Interchange, span in Fayette County to bear local names
A bridge in Connellsville will be named after a police officer killed 131 years ago in the line of duty, and a highway interchange in South Union will bear the name of a longtime Fayette County Democratic party leader, according to a state senator.
The state House unanimously passed the bill, which now goes on to the governor for enactment, according to state Sen. Richard A. Kasunic of Dunbar Township.
The legislation renames a number of highways and bridges throughout the state, including two in Fayette County. It calls for the Crawford Avenue Bridge over the Youghiogheny River in Connellsville to be named the Officer Robb McCray Memorial Bridge and an interchange between routes 3009 (Walnut Hill Road) and 119 in South Union the Fred L. Lebder Interchange.
McCray was killed on May 25, 1882, while trying to help a fellow officer, Noble McCormick. When McCormick went to investigate a report of disorderly men at a circus that was in town that day, one of the men engaged him in a verbal altercation.
The man, Jefferson Low, reportedly grabbed McCormick by the neck and threw him to the ground. When McCray tried to pull Low off McCormick, Low's brother, Bayard, drew a revolver and shot McCray twice in the chest.
Bayard was convicted of second-degree murder, avoiding execution. McCray, a Civil War veteran had only one surviving immediate family member — his mother.
In May, McCray's name was added to the National Law Enforcement Officers Memorial in Washington. The memorial is engraved with the names of more than 20,000 officers who were killed in the line of duty in since 1791.
Lebder, 93, has served as the county's Democratic committee chairman for 46 years, according to records maintained by the state Democratic Party.
He announced this year plans to step down, citing the recent death of his wife, Norma, as one of his reasons.
Lebder's affiliation with Fayette's Democratic Party includes 34 years as a county commissioner, with 28 as board chairman, according to a prepared statement issued by Kasunic.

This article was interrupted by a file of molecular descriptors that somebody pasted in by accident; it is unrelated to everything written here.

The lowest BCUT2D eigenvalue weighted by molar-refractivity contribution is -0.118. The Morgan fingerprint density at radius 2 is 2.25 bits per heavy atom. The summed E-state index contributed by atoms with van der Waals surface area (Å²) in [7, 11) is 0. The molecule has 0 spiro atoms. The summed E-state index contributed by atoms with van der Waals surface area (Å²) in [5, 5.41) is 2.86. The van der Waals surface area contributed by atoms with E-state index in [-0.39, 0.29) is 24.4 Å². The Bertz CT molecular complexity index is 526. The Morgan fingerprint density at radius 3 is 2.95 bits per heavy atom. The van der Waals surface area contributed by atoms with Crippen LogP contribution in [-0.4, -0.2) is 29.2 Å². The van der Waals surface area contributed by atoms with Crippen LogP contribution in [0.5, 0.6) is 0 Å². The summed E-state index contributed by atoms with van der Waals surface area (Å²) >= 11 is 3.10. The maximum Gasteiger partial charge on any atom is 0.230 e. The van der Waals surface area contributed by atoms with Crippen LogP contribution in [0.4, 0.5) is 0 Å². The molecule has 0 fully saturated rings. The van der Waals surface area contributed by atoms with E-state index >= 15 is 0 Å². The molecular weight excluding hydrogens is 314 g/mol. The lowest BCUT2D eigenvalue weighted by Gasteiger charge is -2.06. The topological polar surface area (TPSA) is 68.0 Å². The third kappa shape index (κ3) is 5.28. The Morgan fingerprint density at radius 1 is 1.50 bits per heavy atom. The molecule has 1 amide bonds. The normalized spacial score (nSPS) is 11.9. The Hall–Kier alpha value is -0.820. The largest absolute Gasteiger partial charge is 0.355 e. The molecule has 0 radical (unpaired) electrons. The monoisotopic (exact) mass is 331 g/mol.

Lebder could not be reached for comment.
In the prepared statement, Kasunic said Lebder “contributed so much to Fayette County over the years,” with the naming of the interchange that links Walnut Hill to Route 119 to “provide a lasting tribute to Fred and his good name.”
In the statement, Kasunic said Lebder, born in 1920, was the ninth of 10 children. He attended Georges Township High School and later graduated from California State Teachers College.
Lebder served for more than three years during World War II. He married his wife, Norma Jean (Cole) in 1943, according to Kasunic's statement.
Kasunic described Lebder as one of the county's most influential and dedicated leaders.
“Fred was active in so many facets of public affairs,” Kasunic said in the statement. “He helped out so many people over the years — and played a leading role in nearly every new county development.”
Liz Zemba is a staff writer for Trib Total Media. She can be reached at 412-601-2166 or firstname.lastname@example.org.
Show commenting policy
TribLive commenting policy
You are solely responsible for your comments and by using TribLive.com you agree to our Terms of Service.
We moderate comments. Our goal is to provide substantive commentary for a general readership. By screening submissions, we provide a space where readers can share intelligent and informed commentary that enhances the quality of our news and information.
While most comments will be posted if they are on-topic and not abusive, moderating decisions are subjective. We will make them as carefully and consistently as we can. Because of the volume of reader comments, we cannot review individual moderation decisions with readers.
We value thoughtful comments representing a range of views that make their point quickly and politely. We make an effort to protect discussions from repeated comments either by the same reader or different readers.
We follow the same standards for taste as the daily newspaper. A few things we won't tolerate: personal attacks, obscenity, vulgarity, profanity (including expletives and letters followed by dashes), commercial promotion, impersonations, incoherence, proselytizing and SHOUTING. Don't include URLs to Web sites.
We do not edit comments. They are either approved or deleted. We reserve the right to edit a comment that is quoted or excerpted in an article. In this case, we may fix spelling and punctuation.
We welcome strong opinions and criticism of our work, but we don't want comments to become bogged down with discussions of our policies and we will moderate accordingly.
We appreciate it when readers and people quoted in articles or blog posts point out errors of fact or emphasis and will investigate all assertions. But these suggestions should be sent via e-mail. To avoid distracting other readers, we won't publish comments that suggest a correction. Instead, corrections will be made in a blog post or in an article.
- Fayette man gets house arrest in prescription painkiller scheme
- Additional charges filed in Connellsville vandalism case
- Woman accused of stabbing man at Fayette housing complex
- Musical ‘Seven Brides for Seven Brothers’ to be performed in Connellsville
- Fair weather expected for opening of Fayette County Fair
- 3 taken into custody after shots fired at East Park in Connellsville
- Fayette County doctor expects to go to prison in prescription scheme
- Connellsville’s Porter Theater to present ‘Seven Brides’
- Man charged with threats against Fayette firefighters
- Connellsville police search for armed robber
- Fayette warden wants to add 8 full-timers